In a White House marked by a string of high-level comings and goings, an extraordinary level of palace intrigue and a general sense of unpredictability, there remains but one constant. That is the disorder at the center, perpetrated by a president who continues to break the norms of his office. It's the reason 2018 could eclipse 2017 for political turbulence.
The first week of the year was breathtaking for its shock value: a presidential tweetstorm of personal animus and policy provocation that overshadowed positive news about the economy. That has become the running story of the Trump presidency: a chief executive whose personal behavior has become the administration's defining feature rather than the gains of a growing economy or the significant course reversal from the Obama years.
The tweets took another stunning turn on Saturday morning, when the president defended himself against charges that he lacks the fitness for office. He accused "Democrats and their lapdogs" and the "Fake News Mainstream Media" of going after him the way he said they went after President Ronald Reagan, by "screaming mental stability and intelligence."
Trump said that "mental stability and being, like, really smart" have long been his two greatest assets. Winning the presidency on his first try, he insisted, should be seen as "genius…and a very stable genius at that!"
The tweets were in response to renewed discussion about the president's mental fitness prompted by the portrait of Trump in Michael Wolff's scathing new book, "Fire and Fury."
White House press secretary Sarah Huckabee Sanders denounced the book as "trashy tabloid fiction." The book has obvious flaws and errors — in one case, Wolff puts a Washington Post reporter, Mark Berman, at a power breakfast scene at the Four Seasons Hotel in Georgetown, a place Berman says he has never been — and Wolff has drawn past criticism for not adhering to rigorous journalistic standards in his works. It appears it was lobbyist Mike Berman who attended the breakfast, Post reporter Berman pointed out on social media.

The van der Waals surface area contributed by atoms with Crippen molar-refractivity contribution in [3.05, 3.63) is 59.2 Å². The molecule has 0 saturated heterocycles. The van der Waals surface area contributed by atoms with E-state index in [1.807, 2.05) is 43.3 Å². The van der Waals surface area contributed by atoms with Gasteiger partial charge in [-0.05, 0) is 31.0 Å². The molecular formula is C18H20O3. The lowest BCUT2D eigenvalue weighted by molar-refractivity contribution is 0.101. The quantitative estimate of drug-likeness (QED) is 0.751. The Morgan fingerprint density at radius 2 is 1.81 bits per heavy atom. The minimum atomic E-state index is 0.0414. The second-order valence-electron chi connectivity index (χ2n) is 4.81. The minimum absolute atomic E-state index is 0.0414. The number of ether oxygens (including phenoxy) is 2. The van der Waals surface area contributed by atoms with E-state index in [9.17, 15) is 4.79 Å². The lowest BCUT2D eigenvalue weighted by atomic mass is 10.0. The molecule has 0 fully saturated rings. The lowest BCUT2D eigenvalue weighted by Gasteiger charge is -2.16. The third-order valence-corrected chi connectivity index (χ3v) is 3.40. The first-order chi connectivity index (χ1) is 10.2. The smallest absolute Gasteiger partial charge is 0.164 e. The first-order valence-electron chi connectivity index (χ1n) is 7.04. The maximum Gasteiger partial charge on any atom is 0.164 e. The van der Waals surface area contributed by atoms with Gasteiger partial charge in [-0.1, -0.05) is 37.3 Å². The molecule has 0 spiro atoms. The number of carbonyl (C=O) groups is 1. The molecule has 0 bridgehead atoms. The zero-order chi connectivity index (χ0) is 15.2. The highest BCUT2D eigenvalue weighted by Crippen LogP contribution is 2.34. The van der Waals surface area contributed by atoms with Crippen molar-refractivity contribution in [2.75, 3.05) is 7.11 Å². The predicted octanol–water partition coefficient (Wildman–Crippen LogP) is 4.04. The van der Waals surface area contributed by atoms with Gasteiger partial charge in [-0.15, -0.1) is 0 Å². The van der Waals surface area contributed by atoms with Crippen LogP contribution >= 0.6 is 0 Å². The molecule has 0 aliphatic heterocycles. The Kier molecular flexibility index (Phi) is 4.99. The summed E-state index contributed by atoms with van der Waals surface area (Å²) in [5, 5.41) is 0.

So there are errors in the book, and that must be considered in any evaluation of its merits. Yet Wolff's portrait of chaos and dysfunction inside the White House is consistent with the reporting by White House correspondents at The Post, the New York Times, Politico, cable networks and others, almost from Day One of the Trump presidency.
Is that portrait exaggerated? Some insiders insist it is, that in the White House, particularly under current Chief of Staff John F. Kelly and after the departure of Stephen K. Bannon and the lowering of Jared Kushner's profile, day-to-day operations are less chaotic than they were during the first half of 2017. Routine activity gets done. Major policy activity is taking place. Judicial nominations are being pushed to Capitol Hill. A major tax bill has been signed into law.
That, however, ignores the elephant in the room, which is how the president operates and the degree to which he manages to overshadow everything else. On that front, Wolff's book offers a worrisome portrait of an incurious president with a short attention span, a volatile chief executive who rails against his critics and who at moments appears isolated by his frustrations.
More concerning is the suggestion that this is a president whose behavior alarms those who work with him most closely. That too has been reported before. There are some fresh anecdotes in the book, but this is hardly the first time the president has been cast in a highly unflattering way.